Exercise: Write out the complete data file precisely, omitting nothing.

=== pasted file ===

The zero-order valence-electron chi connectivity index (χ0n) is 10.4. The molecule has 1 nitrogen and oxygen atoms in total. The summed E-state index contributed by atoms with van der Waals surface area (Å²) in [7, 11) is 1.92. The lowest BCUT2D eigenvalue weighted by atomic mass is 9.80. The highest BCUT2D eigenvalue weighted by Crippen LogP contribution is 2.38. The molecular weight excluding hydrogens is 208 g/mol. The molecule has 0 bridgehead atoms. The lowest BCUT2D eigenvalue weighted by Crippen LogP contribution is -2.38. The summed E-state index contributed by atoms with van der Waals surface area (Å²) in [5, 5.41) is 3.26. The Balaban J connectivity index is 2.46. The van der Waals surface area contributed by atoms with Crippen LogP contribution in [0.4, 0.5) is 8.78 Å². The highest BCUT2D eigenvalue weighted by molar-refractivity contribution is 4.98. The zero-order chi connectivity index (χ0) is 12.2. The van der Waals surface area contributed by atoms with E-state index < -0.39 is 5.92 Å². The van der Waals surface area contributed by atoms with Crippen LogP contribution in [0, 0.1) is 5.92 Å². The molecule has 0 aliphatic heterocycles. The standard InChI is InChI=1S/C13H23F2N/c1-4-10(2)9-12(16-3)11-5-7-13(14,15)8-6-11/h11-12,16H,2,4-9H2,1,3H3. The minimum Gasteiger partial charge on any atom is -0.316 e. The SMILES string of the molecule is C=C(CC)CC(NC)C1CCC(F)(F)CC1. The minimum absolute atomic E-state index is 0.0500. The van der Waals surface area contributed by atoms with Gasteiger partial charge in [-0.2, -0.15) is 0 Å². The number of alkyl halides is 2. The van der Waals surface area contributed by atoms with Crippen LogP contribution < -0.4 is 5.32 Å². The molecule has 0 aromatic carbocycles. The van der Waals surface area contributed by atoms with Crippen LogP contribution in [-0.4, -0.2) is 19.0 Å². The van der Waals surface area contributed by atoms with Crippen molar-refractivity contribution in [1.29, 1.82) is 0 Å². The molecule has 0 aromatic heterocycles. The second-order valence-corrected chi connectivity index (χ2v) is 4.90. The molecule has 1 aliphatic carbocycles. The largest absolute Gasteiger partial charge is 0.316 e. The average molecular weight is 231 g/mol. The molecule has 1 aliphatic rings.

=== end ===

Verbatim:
The zero-order valence-electron chi connectivity index (χ0n) is 10.4. The molecule has 1 nitrogen and oxygen atoms in total. The summed E-state index contributed by atoms with van der Waals surface area (Å²) in [7, 11) is 1.92. The lowest BCUT2D eigenvalue weighted by atomic mass is 9.80. The highest BCUT2D eigenvalue weighted by Crippen LogP contribution is 2.38. The molecular weight excluding hydrogens is 208 g/mol. The molecule has 0 bridgehead atoms. The lowest BCUT2D eigenvalue weighted by Crippen LogP contribution is -2.38. The summed E-state index contributed by atoms with van der Waals surface area (Å²) in [5, 5.41) is 3.26. The Balaban J connectivity index is 2.46. The van der Waals surface area contributed by atoms with Crippen LogP contribution in [0.4, 0.5) is 8.78 Å². The highest BCUT2D eigenvalue weighted by molar-refractivity contribution is 4.98. The zero-order chi connectivity index (χ0) is 12.2. The van der Waals surface area contributed by atoms with E-state index < -0.39 is 5.92 Å². The van der Waals surface area contributed by atoms with Crippen LogP contribution in [0, 0.1) is 5.92 Å². The molecule has 0 aliphatic heterocycles. The standard InChI is InChI=1S/C13H23F2N/c1-4-10(2)9-12(16-3)11-5-7-13(14,15)8-6-11/h11-12,16H,2,4-9H2,1,3H3. The minimum Gasteiger partial charge on any atom is -0.316 e. The SMILES string of the molecule is C=C(CC)CC(NC)C1CCC(F)(F)CC1. The minimum absolute atomic E-state index is 0.0500. The van der Waals surface area contributed by atoms with Gasteiger partial charge in [-0.2, -0.15) is 0 Å². The number of alkyl halides is 2. The van der Waals surface area contributed by atoms with Crippen LogP contribution < -0.4 is 5.32 Å². The molecule has 0 aromatic carbocycles. The van der Waals surface area contributed by atoms with Crippen LogP contribution in [-0.4, -0.2) is 19.0 Å². The van der Waals surface area contributed by atoms with Crippen molar-refractivity contribution in [1.29, 1.82) is 0 Å². The molecule has 0 aromatic heterocycles. The second-order valence-corrected chi connectivity index (χ2v) is 4.90. The molecule has 1 aliphatic carbocycles. The largest absolute Gasteiger partial charge is 0.316 e. The average molecular weight is 231 g/mol. The molecule has 1 aliphatic rings.